The defendant was the third wife of a man who passed away in 2010. Two years before his death, the man wrote a will that left all of his property to his wife if she survived him. Two of the man’s sons from a previous marriage, however, took issue with this provision after their father died. They claimed that 277 of the acres actually belonged to them – one large piece of property had originally been their grandmother’s, and their grandmother’s estate documents did not make clear whether the land should go to their father’s children or his wife after his death.

The sons initiated this litigation in December 2010. They argued the land qualified as something called a “life estate with a remainder interest”, which means that they were due to inherit the land after their father’s death. The man’s wife, however, argued that the land was actually something called a “fee simple interest”, which means the land should go directly to her as the designee in her husband’s will.

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In a recent case before the Fourteenth Court of Appeals, two siblings asked for a decision regarding the assets left in their father’s estate. Originally, the siblings fought when one took longer than the other wanted to distribute funds from their father’s trust. Without clear guidelines for how to handle the father’s estate, the siblings found themselves in a legal battle that went on for years after their father’s death.

Facts of the Case

This case originated when the father of two siblings died in October 2014. After the death, the decedent’s daughter was named trustee of the family’s trust, and it was her responsibility to distribute the money in the trust.

Several years later, the trustee’s brother sued her, arguing that she was intentionally and maliciously keeping funds from him by delaying the distribution of funds. He asked the trial court to order his sister to distribute his share of his father’s estate immediately, as well as to order her to pay the attorney’s fees he accrued in the lawsuit.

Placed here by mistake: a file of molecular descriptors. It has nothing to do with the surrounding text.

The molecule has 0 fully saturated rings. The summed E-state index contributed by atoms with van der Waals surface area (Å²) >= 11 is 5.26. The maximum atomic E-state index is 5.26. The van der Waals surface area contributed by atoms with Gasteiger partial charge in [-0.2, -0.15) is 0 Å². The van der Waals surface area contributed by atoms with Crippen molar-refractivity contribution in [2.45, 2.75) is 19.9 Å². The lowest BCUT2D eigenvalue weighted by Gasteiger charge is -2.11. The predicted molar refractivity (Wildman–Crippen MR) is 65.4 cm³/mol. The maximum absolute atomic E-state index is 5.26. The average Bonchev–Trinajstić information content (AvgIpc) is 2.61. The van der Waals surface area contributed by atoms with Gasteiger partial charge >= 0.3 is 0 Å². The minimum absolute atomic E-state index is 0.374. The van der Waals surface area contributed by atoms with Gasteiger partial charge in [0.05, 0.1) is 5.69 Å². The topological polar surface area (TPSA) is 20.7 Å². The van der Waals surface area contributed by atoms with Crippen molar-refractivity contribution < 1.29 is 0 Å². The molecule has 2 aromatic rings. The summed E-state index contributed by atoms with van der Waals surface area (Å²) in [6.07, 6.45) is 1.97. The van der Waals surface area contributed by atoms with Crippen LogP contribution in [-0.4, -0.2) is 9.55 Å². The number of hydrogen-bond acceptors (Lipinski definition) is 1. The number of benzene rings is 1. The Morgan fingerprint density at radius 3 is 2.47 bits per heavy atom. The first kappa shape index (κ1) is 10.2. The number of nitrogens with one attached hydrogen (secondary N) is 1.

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One very common fear among those starting their end-of-life planning is that the Texas probate administration process will be difficult for their family members after they are gone. It is true that probate administration can be complicated, and it is also true that there are ways that individuals can make sure their assets go directly into their beneficiaries’ hands instead of going through a probate court at all. At McCullough & Miller, we offer guidance as to how to structure your assets so that you can make things as simple and straightforward as possible for your loved ones.

As we have addressed on our blog in the past, Texas probate administration is a process by which a judge presides over the distribution of a decedent’s assets. The entire process takes anywhere from three months to several years, and it can get very complicated as a person’s loved ones try to make sure everything is done thoroughly, fairly, and efficiently after that person’s death.

Avoiding the Probate Process Altogether

There are, however, ways to make sure your money goes directly into the hands of your loved ones if you want to bypass the probate process with certain specific assets. For example, you can add what is called a “payable-on-death” designation to your bank accounts. This means that as soon as you die, a person you name will automatically receive whatever money is in that account. This account is then exempt from the probate process entirely.